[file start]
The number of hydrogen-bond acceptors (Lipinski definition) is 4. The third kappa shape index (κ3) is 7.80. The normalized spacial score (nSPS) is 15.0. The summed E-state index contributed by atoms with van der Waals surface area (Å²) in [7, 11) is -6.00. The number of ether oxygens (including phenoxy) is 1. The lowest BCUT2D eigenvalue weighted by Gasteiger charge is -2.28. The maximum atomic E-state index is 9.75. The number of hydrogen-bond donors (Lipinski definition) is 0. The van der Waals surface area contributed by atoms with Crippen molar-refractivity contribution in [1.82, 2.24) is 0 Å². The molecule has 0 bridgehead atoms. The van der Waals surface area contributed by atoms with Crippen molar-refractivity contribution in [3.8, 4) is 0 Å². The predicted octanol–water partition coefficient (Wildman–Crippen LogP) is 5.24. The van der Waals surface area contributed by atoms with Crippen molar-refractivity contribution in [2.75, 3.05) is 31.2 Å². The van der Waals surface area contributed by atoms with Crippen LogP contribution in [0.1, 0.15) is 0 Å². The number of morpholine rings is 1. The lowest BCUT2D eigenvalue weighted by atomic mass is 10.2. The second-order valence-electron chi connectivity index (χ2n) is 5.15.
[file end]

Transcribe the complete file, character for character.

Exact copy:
The number of hydrogen-bond acceptors (Lipinski definition) is 4. The third kappa shape index (κ3) is 7.80. The normalized spacial score (nSPS) is 15.0. The summed E-state index contributed by atoms with van der Waals surface area (Å²) in [7, 11) is -6.00. The number of ether oxygens (including phenoxy) is 1. The lowest BCUT2D eigenvalue weighted by Gasteiger charge is -2.28. The maximum atomic E-state index is 9.75. The number of hydrogen-bond donors (Lipinski definition) is 0. The van der Waals surface area contributed by atoms with Crippen molar-refractivity contribution in [1.82, 2.24) is 0 Å². The molecule has 0 bridgehead atoms. The van der Waals surface area contributed by atoms with Crippen molar-refractivity contribution in [3.8, 4) is 0 Å². The predicted octanol–water partition coefficient (Wildman–Crippen LogP) is 5.24. The van der Waals surface area contributed by atoms with Crippen molar-refractivity contribution in [2.75, 3.05) is 31.2 Å². The van der Waals surface area contributed by atoms with Crippen LogP contribution in [0.1, 0.15) is 0 Å². The number of morpholine rings is 1. The lowest BCUT2D eigenvalue weighted by atomic mass is 10.2. The second-order valence-electron chi connectivity index (χ2n) is 5.15.